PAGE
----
As part of the wellness program mentioned earlier, if you complete and return a physician certification form showing that your physician certifies that three out of the five of your metabolic syndrome screening results are within the normal ranges, BP, through the plan, will contribute an additional $1,000 to your HSA. If you cannot meet three out of the five metabolic results, there is an alternative method for you to obtain the $1,000 contribution to your HSA. Your physician can document on your form that those areas have been discussed and are being managed, which would still qualify you for the additional plan contribution. Your physician must check that box in order for you to qualify for the $1,000.

If your spouse/domestic partner also completes a physician certification form and his/her physician certifies that three out of the five metabolic syndrome results are within normal ranges, he or she will also earn $1,000, for a family total of $2,000.

To qualify for the additional HSA contributions, send your family’s physician certification forms to StayWell, BP’s Wellness Program administrator.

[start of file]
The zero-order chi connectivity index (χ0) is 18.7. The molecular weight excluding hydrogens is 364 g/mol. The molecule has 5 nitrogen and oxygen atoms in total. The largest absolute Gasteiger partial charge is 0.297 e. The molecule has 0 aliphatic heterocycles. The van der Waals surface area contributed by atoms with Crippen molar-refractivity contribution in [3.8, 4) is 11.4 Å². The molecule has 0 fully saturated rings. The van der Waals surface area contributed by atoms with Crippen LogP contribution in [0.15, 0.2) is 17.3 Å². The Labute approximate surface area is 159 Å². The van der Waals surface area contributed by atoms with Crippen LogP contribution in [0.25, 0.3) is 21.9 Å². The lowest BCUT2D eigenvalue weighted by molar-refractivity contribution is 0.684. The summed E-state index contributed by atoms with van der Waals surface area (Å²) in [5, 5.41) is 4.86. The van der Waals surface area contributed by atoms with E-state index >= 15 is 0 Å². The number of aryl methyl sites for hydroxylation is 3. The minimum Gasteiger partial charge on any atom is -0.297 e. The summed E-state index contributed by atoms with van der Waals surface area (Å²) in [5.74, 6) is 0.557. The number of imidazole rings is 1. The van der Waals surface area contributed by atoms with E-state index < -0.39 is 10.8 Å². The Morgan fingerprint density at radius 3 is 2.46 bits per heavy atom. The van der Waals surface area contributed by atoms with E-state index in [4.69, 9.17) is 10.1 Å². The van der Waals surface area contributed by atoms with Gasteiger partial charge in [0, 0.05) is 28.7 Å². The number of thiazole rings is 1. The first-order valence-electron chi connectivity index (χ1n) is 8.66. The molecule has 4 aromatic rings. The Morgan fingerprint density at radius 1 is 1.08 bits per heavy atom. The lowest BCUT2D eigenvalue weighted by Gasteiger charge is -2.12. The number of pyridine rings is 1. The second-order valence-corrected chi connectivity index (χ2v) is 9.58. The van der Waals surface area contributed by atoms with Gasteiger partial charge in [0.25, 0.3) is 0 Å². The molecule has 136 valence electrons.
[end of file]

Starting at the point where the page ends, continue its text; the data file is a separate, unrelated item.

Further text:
If there is a medical reason why the above processes to obtain the $1,000 plan contribution are insufficient for you, additional reasonable alternatives will be provided to you. Please contact StayWell to discuss those alternatives, if necessary. Note that simple unavailability later in the year, either via travel or business reasons, will not be a reason to request an alternative process.

Your contributions to your HSA

You can contribute to your HSA through automatic payroll deductions at BP, or you can mail a deposit coupon and payment directly to PayFlex, our HSA administrator. Use the HSA Contribution Coupon to deposit new funds via check.